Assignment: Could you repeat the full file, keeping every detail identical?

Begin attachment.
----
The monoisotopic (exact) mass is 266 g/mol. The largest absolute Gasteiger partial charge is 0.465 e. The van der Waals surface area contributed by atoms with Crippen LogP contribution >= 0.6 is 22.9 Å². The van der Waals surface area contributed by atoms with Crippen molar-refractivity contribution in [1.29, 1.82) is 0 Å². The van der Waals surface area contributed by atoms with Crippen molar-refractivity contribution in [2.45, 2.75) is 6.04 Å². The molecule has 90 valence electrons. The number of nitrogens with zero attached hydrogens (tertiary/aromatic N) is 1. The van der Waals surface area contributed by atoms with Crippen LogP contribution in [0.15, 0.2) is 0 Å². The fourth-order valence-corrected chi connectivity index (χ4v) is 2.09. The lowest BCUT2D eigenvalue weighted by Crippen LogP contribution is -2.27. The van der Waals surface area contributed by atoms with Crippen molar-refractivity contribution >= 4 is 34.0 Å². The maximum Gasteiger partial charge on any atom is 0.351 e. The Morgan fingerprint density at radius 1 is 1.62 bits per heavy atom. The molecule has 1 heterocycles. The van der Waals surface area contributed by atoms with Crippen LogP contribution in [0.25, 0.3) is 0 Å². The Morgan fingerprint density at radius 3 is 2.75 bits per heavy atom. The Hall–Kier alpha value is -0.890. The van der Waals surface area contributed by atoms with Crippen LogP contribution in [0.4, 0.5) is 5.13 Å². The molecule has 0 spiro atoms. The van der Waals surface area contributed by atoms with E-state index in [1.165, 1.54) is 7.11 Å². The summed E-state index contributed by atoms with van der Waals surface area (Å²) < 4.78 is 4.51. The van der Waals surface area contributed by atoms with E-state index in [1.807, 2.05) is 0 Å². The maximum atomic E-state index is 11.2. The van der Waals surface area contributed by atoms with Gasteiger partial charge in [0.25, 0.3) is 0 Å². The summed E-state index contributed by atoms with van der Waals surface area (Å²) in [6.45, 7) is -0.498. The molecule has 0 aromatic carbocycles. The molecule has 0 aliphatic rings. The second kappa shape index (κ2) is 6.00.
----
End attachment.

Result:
The monoisotopic (exact) mass is 266 g/mol. The largest absolute Gasteiger partial charge is 0.465 e. The van der Waals surface area contributed by atoms with Crippen LogP contribution >= 0.6 is 22.9 Å². The van der Waals surface area contributed by atoms with Crippen molar-refractivity contribution in [1.29, 1.82) is 0 Å². The van der Waals surface area contributed by atoms with Crippen molar-refractivity contribution in [2.45, 2.75) is 6.04 Å². The molecule has 90 valence electrons. The number of nitrogens with zero attached hydrogens (tertiary/aromatic N) is 1. The van der Waals surface area contributed by atoms with Crippen LogP contribution in [0.15, 0.2) is 0 Å². The fourth-order valence-corrected chi connectivity index (χ4v) is 2.09. The lowest BCUT2D eigenvalue weighted by Crippen LogP contribution is -2.27. The van der Waals surface area contributed by atoms with Crippen molar-refractivity contribution >= 4 is 34.0 Å². The maximum Gasteiger partial charge on any atom is 0.351 e. The Morgan fingerprint density at radius 1 is 1.62 bits per heavy atom. The molecule has 1 heterocycles. The van der Waals surface area contributed by atoms with Crippen LogP contribution in [0.25, 0.3) is 0 Å². The Morgan fingerprint density at radius 3 is 2.75 bits per heavy atom. The Hall–Kier alpha value is -0.890. The van der Waals surface area contributed by atoms with Crippen LogP contribution in [0.4, 0.5) is 5.13 Å². The molecule has 0 spiro atoms. The van der Waals surface area contributed by atoms with E-state index in [1.165, 1.54) is 7.11 Å². The summed E-state index contributed by atoms with van der Waals surface area (Å²) < 4.78 is 4.51. The van der Waals surface area contributed by atoms with E-state index in [1.807, 2.05) is 0 Å². The maximum atomic E-state index is 11.2. The van der Waals surface area contributed by atoms with Gasteiger partial charge in [0.25, 0.3) is 0 Å². The summed E-state index contributed by atoms with van der Waals surface area (Å²) in [6.45, 7) is -0.498. The molecule has 0 aromatic carbocycles. The molecule has 0 aliphatic rings. The second kappa shape index (κ2) is 6.00.